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Biochar and Fungi Present Exciting Bioretention Possibilities

A recent paper published by our own Chelsea Mitchell, Dr. Anand Jayakaran, and Dr. Jennifer McIntyre examines the stormwater mitigation effects achieved through the utilization of biochar and fungi amendments.


  • PAHs were removed from stormwater equally well across treatments.
  • Biochar and fungi together improve the removal of all other measured contaminants.
  • E. coli removal from stormwater improves in Bioretention media with biochar.
  • Compost is the main source of PAH content in Bioretention media.
  • PAHs in Bioretention media declined over time despite inputs from stormwater.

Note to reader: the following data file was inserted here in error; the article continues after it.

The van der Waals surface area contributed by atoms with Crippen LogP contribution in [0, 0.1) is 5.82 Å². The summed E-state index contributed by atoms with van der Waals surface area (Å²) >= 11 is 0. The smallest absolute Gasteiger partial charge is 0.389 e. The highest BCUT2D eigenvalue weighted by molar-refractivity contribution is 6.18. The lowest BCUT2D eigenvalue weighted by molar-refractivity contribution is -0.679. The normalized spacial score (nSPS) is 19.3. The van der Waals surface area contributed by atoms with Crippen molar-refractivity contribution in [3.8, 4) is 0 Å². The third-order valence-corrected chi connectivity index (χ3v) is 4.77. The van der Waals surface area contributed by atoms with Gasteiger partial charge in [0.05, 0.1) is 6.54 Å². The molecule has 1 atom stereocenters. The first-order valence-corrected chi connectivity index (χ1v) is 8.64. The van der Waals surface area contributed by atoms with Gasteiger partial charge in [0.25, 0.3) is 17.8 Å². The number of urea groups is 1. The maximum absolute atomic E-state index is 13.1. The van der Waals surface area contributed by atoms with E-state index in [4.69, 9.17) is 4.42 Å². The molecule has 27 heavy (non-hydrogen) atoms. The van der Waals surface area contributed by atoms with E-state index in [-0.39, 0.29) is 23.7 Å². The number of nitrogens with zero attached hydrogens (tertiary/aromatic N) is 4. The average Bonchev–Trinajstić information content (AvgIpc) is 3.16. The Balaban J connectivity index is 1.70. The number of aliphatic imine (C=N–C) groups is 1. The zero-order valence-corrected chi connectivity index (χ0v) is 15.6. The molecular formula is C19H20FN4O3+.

Globally, stormwater runoff is one of the largest sources of water quality degradation in urban areas. Urban landscapes tend to be dominated by impervious surfaces, which collect contaminants during dry weather and convey them into surface waters via runoff when it rains. These contaminants consist of both chemical and biological pollutants, and they can have severe adverse impacts on humans and ecosystems. Green Stormwater Infrastructure (GSI) is increasingly implemented as decentralized systems for managing stormwater quantity and reducing stormwater pollution. GSI systems facilitate stormwater infiltration into parent soils and support evapotranspirative processes, thereby mimicking some natural hydrologic processes that are otherwise disrupted by the development of urban landscapes.

This paper is publicly available and you can read the full publication on Science Direct.